A phone interview is typically your first interaction with a prospective employer. Even though you’re not actually meeting face-to-face, it’s still their first impression of you, and vice versa.

To be sure you leave them wanting to know more about you, versus eliminating you from their short list of serious candidates, bring your A game to this critical phone call. It helps to be familiar with questions commonly asked during phone interviews and how you could best respond.

Here are some samples:

“Tell me about yourself.”

Avoid simply reiterating what’s on your resume; after all, your interviewer has already read it and probably has it right in front of them. What they’re really looking for in your response is which specific qualities make you right for the role.

  • Focus on your skills and experiences that are most applicable. Often, a good approach to take is the “past-present-future” formula. Explain where you are and what you do now, what relevant accomplishments you’ve made in the past, and conclude with your future goals.

“Describe what you do in your current role.”

This question provides additional context for your interviewer to understand your skillset and fit better.

  • Highlight your positive impact: how your work has made your team or company better and more successful. Be ready to support your case with numbers and specific details to paint a clearer picture.

“What are you looking for in your next position?”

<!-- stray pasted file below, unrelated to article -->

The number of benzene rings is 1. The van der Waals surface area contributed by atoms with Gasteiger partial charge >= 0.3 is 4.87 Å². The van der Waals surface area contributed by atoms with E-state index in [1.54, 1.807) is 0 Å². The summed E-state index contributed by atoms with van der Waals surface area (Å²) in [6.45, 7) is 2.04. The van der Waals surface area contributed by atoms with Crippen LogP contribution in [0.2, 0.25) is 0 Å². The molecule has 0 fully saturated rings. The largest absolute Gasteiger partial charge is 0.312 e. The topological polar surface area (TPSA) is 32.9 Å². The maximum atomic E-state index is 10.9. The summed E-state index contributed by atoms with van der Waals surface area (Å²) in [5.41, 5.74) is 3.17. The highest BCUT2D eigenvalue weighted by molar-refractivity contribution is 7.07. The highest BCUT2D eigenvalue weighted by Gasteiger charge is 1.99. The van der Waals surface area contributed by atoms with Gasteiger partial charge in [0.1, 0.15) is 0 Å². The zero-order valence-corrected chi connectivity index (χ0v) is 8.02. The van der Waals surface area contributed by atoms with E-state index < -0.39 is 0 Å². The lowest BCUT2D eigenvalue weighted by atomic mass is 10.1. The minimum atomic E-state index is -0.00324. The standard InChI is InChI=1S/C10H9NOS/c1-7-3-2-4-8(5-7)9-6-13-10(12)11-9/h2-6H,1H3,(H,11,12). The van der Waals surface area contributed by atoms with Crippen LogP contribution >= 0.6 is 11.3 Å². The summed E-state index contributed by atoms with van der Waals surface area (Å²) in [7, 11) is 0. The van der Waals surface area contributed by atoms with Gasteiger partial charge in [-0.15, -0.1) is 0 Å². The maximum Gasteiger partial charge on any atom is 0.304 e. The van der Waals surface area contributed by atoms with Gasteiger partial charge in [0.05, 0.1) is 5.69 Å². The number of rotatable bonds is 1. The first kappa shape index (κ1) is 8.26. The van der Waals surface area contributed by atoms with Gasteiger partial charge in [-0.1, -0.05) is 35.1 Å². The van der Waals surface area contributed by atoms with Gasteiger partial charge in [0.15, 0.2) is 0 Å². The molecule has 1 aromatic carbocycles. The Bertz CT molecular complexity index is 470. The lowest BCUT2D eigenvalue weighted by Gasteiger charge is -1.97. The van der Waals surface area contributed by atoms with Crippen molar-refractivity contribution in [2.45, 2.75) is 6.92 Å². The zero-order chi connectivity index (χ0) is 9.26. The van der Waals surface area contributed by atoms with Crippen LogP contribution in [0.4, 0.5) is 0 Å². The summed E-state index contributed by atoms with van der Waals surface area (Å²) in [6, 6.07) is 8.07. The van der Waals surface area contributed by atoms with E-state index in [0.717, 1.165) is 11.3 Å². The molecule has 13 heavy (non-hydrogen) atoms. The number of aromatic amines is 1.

In this and all your responses, be honest. If you already have a job but are looking for something different, explain how this new role will fill the bill – without speaking negatively about your current employer or situation.

  • Sample answers: “I believe I’ve really honed X skill, and now I’m ready to take things to the next level and pursue Y.” Or “Being part of an organization where I can work toward something I care about matters a lot to me. Your company’s goal of being the intersection between data analysis and education is an inspiration, which makes me excited about this opportunity.”

“How do you like to be managed?”

Your interviewer wants to determine if you’d get along well with your new boss. Do you prefer a hands-on supervisor or someone who steps back and lets you run with things on your own?

  • Again, honesty is the best policy. Don’t just try to answer this question the way you think your interviewer wants to hear it. Your relationship with your manager will be crucial to your success, so if it’s not going to be a good match, it’s best to find out early and move on.

The PrideStaff Northern Kentucky team of career development experts can walk you through interview preparation and all the aspects of your successful job search, from start to finish. Our services are designed to match skilled professionals in Northern Kentucky with truly rewarding career opportunities. Contact us today to learn more.

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